#exemplary and the quality and accuracy of my Victor has been nothing
#short of amazing. I've got nothing but praise for the new High Standards
#and concur with Doug's assessment.
#Anyone can trash HS, Ruger, S&W, or Browning on just about any fault; and
#they all have them to one degree or another. But regardless of the
#'consensus' of opinion, the fact of the matter is that they're still in
#business and that speaks volumes about the 'consensus.'
#To me, the term 'consensus' is a lot like watercooler surveys...only the
#disgruntled speak up and not accurately reflecting the silent majority of
There are problems that can arise with any new firearm, and High
Standard's are no exception. I've talked to the folks at the new factory
severla times and have been very impressed with their eagerness to 'make
I suspect a lot of the bad press High Standard has received is the result
of several issues:
1) The Mitchell/Stoeger/Higher Standard clones are junk. Many people
have bad-mouthed High Standard for pistols they never made. If it's
stainless steel, it isn't a true High Standard.
2) The first production pistols from the new factory had some problems.
Most of these were the normal 'teething' problems of getting a new
factory on-line and getting all of their parts vendors up to snuff. I
know that they had problems with their magazine vendor and their firing
pin vendor. These have been corrected. The first guns also had some
cosmetic problems. Some of this was a problem with the blueing process
not working well with the heat treated frames, resulting in a
brown/purple finish. I think this has also been taken care of.
3) The new High Standards have a MUCH tighter fit between the slide &
frame than the old ones. They tell you up front to run 500 rounds of
high velocity ammo through them to break them in. Many people ignor this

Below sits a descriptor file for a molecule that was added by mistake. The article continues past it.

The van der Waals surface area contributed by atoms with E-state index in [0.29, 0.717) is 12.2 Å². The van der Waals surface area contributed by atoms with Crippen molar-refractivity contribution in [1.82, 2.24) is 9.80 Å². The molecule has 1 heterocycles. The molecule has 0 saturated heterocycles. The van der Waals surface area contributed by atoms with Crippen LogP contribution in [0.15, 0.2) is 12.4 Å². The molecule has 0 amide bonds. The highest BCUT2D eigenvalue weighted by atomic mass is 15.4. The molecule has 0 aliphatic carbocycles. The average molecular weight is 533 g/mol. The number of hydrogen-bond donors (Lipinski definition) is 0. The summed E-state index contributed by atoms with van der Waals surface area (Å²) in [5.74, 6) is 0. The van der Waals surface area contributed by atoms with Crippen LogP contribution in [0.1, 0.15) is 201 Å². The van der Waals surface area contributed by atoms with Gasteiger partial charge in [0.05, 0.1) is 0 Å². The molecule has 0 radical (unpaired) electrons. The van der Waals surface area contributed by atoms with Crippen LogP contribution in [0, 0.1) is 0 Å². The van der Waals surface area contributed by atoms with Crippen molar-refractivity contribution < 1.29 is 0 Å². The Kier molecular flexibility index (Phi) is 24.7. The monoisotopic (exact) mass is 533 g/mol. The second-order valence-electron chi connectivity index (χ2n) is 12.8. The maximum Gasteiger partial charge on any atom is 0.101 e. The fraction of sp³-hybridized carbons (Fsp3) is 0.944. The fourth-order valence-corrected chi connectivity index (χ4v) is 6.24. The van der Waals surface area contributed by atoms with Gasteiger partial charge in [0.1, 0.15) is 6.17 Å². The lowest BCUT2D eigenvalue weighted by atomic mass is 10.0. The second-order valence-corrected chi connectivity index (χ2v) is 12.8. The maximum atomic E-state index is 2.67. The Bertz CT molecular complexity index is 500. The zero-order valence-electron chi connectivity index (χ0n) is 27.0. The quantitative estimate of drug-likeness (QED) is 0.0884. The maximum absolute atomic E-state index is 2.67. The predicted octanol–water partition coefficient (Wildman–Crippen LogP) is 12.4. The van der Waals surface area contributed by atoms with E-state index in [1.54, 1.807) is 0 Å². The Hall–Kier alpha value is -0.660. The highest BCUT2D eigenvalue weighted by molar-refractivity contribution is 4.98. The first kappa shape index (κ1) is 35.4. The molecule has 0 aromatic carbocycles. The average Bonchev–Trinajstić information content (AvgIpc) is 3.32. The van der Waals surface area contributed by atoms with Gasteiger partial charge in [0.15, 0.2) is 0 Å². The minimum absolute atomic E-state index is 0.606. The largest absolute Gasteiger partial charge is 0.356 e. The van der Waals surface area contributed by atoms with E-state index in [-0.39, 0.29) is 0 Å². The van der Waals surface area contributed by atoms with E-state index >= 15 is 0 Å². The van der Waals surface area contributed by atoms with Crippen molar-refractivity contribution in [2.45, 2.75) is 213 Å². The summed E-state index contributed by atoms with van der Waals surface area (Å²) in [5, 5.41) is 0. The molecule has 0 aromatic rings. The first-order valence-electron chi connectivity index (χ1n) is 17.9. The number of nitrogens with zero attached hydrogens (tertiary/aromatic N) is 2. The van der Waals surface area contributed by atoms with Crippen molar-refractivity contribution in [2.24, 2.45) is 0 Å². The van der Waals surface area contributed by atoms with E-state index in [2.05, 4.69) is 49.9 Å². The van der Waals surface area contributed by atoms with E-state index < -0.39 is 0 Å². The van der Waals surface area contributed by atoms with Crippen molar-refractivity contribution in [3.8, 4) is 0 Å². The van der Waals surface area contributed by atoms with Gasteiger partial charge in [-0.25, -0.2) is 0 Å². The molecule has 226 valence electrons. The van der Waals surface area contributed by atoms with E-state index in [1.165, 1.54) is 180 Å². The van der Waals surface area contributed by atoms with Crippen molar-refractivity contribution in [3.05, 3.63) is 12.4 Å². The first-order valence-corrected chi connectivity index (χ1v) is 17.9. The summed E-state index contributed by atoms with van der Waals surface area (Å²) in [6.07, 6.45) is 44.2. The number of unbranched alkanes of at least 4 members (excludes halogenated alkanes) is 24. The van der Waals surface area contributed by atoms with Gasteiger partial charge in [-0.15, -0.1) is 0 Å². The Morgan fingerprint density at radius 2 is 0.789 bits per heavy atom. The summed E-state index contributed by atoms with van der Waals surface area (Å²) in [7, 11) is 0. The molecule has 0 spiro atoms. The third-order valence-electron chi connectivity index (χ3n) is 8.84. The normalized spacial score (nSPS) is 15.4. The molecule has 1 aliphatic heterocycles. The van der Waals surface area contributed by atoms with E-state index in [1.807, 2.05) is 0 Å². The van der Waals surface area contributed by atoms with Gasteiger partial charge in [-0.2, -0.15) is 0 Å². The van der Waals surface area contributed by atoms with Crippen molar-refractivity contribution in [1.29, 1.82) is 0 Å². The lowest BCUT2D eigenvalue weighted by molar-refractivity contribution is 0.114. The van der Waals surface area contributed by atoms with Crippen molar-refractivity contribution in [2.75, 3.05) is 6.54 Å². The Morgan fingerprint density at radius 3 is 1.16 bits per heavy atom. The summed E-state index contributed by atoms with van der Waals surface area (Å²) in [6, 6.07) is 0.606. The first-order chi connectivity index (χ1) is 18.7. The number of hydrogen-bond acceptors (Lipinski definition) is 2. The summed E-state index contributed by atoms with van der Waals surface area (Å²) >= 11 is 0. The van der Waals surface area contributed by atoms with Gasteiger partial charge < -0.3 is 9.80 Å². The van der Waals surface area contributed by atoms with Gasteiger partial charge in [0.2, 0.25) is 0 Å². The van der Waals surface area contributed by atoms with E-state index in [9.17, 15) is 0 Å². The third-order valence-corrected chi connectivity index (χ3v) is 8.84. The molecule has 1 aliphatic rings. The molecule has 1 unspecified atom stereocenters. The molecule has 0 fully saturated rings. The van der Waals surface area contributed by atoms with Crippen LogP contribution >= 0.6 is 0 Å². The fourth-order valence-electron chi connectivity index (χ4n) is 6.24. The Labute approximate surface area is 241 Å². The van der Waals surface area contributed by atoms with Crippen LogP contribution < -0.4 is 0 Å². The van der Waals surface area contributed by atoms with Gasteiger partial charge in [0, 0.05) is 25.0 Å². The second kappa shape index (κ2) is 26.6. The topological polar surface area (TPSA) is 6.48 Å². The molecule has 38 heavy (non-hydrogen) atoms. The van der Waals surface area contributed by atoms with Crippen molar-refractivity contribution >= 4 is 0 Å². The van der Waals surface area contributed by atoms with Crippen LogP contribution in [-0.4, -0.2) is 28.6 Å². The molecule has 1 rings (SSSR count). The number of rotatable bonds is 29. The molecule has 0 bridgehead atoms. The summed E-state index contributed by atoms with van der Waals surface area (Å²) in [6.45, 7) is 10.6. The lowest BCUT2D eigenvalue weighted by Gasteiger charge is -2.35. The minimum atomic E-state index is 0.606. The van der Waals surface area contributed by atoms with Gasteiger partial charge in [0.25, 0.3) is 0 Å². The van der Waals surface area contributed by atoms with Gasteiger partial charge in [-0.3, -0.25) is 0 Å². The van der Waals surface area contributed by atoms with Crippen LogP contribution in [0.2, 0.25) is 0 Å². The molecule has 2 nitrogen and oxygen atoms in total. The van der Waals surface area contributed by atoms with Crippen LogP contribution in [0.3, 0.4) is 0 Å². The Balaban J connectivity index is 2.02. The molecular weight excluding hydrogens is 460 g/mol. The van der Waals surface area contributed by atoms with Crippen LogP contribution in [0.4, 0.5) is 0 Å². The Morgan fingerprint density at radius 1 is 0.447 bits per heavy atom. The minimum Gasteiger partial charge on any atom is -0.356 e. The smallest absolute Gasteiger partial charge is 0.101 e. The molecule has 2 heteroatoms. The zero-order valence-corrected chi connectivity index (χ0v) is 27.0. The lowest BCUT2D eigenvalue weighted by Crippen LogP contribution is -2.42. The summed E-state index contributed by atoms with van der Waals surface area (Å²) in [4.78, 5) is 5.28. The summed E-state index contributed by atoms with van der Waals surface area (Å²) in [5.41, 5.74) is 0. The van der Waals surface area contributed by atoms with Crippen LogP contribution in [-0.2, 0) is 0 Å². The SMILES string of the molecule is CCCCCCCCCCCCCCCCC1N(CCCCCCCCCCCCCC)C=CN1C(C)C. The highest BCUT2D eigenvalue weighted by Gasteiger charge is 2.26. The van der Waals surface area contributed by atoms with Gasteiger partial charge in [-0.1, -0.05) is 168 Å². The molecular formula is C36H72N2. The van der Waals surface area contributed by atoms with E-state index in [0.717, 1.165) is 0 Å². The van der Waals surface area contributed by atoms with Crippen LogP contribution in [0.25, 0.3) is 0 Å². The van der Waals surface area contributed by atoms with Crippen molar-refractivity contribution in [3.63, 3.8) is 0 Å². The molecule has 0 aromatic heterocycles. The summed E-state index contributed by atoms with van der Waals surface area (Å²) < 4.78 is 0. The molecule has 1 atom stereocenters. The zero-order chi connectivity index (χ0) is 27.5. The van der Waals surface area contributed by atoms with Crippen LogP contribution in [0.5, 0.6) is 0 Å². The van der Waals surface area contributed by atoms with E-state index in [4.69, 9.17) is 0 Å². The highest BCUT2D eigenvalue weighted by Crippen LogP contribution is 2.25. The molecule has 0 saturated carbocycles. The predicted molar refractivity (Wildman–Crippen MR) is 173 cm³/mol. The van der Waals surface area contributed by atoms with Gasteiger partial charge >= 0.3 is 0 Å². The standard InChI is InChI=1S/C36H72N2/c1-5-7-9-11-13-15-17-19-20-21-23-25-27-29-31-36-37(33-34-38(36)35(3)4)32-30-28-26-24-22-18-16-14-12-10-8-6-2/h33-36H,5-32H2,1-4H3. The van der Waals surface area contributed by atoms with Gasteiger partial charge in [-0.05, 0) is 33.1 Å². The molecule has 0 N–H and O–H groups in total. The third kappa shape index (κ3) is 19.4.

and then complain when the gun doesn't function reliably out of the box.
4) High Standard magazines ARE a little fussy. There is no feed ramp to
guide the cartridges into the chamber, and they use a tight chamber to
boot. The magazine feed lips have to provide just the right amount of
drag to avoid having the bullet nose hit too high or too low going into
the chamber. If you abuse your magazines, or even swap them between
different guns, you can have problems. Once set up properly, they will
work flawlessly for decades.
I don't know much about the Buckmarks, but I've never heard of a Ruger
that didn't need a trigger job before it was really ready for
competition. The sights & grips S&W is putting on the new Model 41's are
also a big step backward. Nothing is perfect, but I'm still a High
Standard fan. If you don't want one that will eventually have a crack in
the frame, and that looks like the innerds were hewn out with an axe,
you are better off getting one of the new ones.
There is a big mystique built up around the old High Standards.
Depending on when & where they were made, a lot of them were junk. I got
a good deal on one because the hole for the takedown plunger had been
drilled right through into the trigger area. The plunger spring was
pushing on the trigger, resulting in an absolutely awful trigger pull. A
gun dealer in CA received one in the early 80's (just before they went
belly up the first time) with the barrel on backwards! There was a
chamber under the front sight, and the breech was neatly crowned. This
coming from a company that swore they test fired every pistol that left
factory. Yeah, right!